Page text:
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Statement by AFN National Chief Shawn Atleo on Innu Rights to Ancestral Caribou Hunting

by NationTalk on February 24, 20101462 Views

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OTTAWA, Feb. 24 – Today, Assembly of First Nations National Chief Shawn A-in-chut Atleo offered the following statement regarding the Innu communities who are exercising their Indigenous right to hunt on the Nitassinan, the Innu ancestral lands spread over parts of Québec and Labrador.”Taking food away from a family is a serious infringement on our rights. Indigenous peoples are, and always have been, an integral part of this ecosystem. The Innu did not cause the reduction of the Labrador caribou herd, rather it’s a result of development, resource extraction, the DEW line and other man made factors. Forcing our people away from wild foods amounts to a subsidy for private commercial food retailers and furthermore results in devastating health and social problems as well as loss of language and culture.

Both levels of government must work with First Nations governments to restrict activities of industry and the military. First Nations, provincial and federal governments must fully respect the Indigenous and human rights at stake and work together to achieve sustainable solutions. Indigenous rights to this land and to hunting are inherent rights enshrined in Canada’s Constitution.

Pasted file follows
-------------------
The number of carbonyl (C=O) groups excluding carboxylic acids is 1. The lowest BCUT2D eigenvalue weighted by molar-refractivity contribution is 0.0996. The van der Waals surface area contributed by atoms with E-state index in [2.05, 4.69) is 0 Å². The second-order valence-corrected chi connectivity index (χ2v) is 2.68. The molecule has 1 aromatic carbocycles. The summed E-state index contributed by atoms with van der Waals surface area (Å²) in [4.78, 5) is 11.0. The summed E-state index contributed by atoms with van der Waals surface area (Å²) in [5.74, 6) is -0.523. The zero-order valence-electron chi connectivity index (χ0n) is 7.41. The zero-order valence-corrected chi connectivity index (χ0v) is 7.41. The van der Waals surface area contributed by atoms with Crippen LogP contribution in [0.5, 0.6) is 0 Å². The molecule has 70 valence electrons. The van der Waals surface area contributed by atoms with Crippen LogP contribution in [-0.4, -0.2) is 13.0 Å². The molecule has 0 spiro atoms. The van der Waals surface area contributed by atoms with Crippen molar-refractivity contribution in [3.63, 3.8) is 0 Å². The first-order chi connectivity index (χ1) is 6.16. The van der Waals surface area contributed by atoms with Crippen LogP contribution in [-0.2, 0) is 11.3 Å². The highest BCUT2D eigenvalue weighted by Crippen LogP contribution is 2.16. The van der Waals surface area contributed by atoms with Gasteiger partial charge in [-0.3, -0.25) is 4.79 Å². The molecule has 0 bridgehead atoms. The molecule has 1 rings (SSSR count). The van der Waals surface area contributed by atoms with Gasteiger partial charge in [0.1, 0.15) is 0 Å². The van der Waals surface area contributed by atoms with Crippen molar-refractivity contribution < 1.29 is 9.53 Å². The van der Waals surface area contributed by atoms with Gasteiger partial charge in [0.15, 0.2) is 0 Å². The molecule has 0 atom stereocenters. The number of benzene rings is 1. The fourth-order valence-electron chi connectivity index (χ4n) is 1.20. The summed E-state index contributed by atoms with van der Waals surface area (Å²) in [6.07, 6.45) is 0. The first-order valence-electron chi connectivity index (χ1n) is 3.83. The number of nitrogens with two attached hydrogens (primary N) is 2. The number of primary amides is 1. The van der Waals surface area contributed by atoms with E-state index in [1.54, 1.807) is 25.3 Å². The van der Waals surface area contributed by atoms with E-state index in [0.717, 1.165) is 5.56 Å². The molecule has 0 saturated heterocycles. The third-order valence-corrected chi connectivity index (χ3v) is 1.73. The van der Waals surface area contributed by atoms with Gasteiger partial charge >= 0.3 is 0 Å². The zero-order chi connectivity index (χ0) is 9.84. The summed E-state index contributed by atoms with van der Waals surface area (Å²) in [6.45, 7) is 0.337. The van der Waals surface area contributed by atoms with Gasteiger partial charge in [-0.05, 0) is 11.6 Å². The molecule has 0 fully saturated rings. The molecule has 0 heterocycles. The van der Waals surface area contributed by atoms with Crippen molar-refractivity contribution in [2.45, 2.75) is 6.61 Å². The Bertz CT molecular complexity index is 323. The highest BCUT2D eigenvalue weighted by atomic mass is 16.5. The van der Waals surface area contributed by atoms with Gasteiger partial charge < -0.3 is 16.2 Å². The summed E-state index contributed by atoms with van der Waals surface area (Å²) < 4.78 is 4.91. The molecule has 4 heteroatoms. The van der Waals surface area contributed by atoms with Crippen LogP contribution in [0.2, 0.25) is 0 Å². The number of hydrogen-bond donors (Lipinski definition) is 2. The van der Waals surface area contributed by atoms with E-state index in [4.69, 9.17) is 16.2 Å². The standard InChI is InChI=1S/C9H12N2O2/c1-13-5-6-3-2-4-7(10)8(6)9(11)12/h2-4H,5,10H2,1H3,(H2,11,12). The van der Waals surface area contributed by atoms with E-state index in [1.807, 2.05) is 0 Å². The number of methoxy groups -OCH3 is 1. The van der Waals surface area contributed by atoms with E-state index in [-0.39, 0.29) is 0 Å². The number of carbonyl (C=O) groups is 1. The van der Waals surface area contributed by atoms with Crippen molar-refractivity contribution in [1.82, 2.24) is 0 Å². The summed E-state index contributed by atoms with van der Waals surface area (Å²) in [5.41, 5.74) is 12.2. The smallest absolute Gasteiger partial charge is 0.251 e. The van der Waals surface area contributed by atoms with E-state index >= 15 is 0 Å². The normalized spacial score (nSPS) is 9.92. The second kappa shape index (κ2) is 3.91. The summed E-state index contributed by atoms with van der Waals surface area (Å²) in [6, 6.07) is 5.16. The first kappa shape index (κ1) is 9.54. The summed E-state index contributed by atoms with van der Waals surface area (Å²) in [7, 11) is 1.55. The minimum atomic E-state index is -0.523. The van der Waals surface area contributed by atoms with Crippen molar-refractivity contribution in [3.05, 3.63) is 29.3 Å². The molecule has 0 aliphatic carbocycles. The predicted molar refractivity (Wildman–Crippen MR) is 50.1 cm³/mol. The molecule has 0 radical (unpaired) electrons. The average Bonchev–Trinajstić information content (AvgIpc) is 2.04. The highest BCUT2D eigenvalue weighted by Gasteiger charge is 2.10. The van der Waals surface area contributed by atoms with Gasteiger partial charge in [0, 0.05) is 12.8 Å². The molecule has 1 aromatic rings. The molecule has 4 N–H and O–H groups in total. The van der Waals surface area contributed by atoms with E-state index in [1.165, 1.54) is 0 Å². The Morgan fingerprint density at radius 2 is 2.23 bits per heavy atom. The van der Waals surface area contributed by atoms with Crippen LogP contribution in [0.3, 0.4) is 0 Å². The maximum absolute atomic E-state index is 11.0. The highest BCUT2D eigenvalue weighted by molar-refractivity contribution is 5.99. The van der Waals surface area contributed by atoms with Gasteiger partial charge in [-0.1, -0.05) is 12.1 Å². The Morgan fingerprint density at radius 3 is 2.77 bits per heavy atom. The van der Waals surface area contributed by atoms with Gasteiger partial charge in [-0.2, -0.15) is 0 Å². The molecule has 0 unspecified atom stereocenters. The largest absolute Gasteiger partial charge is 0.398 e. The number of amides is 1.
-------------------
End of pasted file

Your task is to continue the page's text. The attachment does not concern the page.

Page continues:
We must work together to develop a respectful approach which upholds the principles of proper consultation, accommodation and consent. These principles are clearly articulated in the United Nations Declaration on the Rights of Indigenous Peoples. It is time that we all embrace the Declaration and act on its principles.”

The United Nations Declaration on the Rights of Indigenous Peoples, passed by the UN Assembly in 2007, recognizes minimal standards of human rights of Indigenous Peoples. Article 26 of the Declaration states that: “Indigenous peoples have the right to the lands, territories and resources which they have traditionally owned, occupied or otherwise used or acquired.” Article 27 of the Declaration stipulates that: “States shall establish and implement, in conjunction with indigenous peoples concerned, a fair, independent, impartial, open and transparent process, giving due recognition to indigenous peoples’ laws, traditions, customs and land tenure systems.”

Last Saturday approximately 150 hunters of the five communities of the Innu Strategic Alliance began exercising their inherent right to hunt for food for their families on the Nitassinan, the Innu ancestral lands spread over parts of Québec and Labrador, in accordance with their rights, traditions and inherent laws as Innu.

The Assembly of First Nations is the national organization representing First Nations citizens in Canada.

For further information: Jenna Young, Communications Officer at (613) 314-8157 or jyoung[at]afn.ca

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